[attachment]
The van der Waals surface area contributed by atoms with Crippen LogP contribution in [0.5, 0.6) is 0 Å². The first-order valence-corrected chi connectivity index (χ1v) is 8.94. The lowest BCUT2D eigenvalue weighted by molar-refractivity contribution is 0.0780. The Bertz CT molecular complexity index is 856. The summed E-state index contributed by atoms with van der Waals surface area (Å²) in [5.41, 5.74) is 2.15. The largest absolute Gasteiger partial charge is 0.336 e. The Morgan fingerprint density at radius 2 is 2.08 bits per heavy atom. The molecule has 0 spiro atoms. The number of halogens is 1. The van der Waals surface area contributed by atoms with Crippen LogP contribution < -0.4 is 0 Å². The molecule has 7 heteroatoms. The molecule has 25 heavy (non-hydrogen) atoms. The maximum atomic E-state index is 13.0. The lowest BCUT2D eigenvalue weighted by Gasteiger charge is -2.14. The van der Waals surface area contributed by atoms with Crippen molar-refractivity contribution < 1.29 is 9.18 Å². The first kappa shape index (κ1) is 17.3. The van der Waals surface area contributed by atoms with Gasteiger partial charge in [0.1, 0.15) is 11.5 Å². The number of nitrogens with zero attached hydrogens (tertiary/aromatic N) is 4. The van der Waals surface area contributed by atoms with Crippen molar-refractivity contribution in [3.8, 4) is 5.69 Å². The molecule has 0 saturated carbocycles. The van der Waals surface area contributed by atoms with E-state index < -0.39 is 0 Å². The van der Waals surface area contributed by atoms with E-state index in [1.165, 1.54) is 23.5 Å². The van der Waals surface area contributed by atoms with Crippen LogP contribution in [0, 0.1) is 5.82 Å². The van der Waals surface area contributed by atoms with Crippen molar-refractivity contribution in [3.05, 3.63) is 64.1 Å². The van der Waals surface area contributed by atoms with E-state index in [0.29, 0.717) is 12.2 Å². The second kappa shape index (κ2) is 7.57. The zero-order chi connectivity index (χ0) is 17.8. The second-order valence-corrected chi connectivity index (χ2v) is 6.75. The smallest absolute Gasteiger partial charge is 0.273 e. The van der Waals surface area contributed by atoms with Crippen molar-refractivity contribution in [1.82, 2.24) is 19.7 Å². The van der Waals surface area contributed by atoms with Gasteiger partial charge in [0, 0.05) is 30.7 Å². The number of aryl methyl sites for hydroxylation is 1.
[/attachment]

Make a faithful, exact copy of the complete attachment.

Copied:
The van der Waals surface area contributed by atoms with Crippen LogP contribution in [0.5, 0.6) is 0 Å². The first-order valence-corrected chi connectivity index (χ1v) is 8.94. The lowest BCUT2D eigenvalue weighted by molar-refractivity contribution is 0.0780. The Bertz CT molecular complexity index is 856. The summed E-state index contributed by atoms with van der Waals surface area (Å²) in [5.41, 5.74) is 2.15. The largest absolute Gasteiger partial charge is 0.336 e. The Morgan fingerprint density at radius 2 is 2.08 bits per heavy atom. The molecule has 0 spiro atoms. The number of halogens is 1. The van der Waals surface area contributed by atoms with Crippen LogP contribution < -0.4 is 0 Å². The molecule has 7 heteroatoms. The molecule has 25 heavy (non-hydrogen) atoms. The maximum atomic E-state index is 13.0. The lowest BCUT2D eigenvalue weighted by Gasteiger charge is -2.14. The van der Waals surface area contributed by atoms with Crippen molar-refractivity contribution < 1.29 is 9.18 Å². The first kappa shape index (κ1) is 17.3. The van der Waals surface area contributed by atoms with Gasteiger partial charge in [0.1, 0.15) is 11.5 Å². The number of nitrogens with zero attached hydrogens (tertiary/aromatic N) is 4. The van der Waals surface area contributed by atoms with Crippen molar-refractivity contribution in [3.8, 4) is 5.69 Å². The molecule has 0 saturated carbocycles. The van der Waals surface area contributed by atoms with E-state index < -0.39 is 0 Å². The van der Waals surface area contributed by atoms with E-state index in [1.165, 1.54) is 23.5 Å². The van der Waals surface area contributed by atoms with Crippen LogP contribution in [0, 0.1) is 5.82 Å². The van der Waals surface area contributed by atoms with Crippen molar-refractivity contribution in [3.05, 3.63) is 64.1 Å². The van der Waals surface area contributed by atoms with E-state index in [0.29, 0.717) is 12.2 Å². The second kappa shape index (κ2) is 7.57. The zero-order chi connectivity index (χ0) is 17.8. The second-order valence-corrected chi connectivity index (χ2v) is 6.75. The smallest absolute Gasteiger partial charge is 0.273 e. The van der Waals surface area contributed by atoms with Crippen molar-refractivity contribution in [1.82, 2.24) is 19.7 Å². The van der Waals surface area contributed by atoms with Gasteiger partial charge in [0, 0.05) is 30.7 Å². The number of aryl methyl sites for hydroxylation is 1.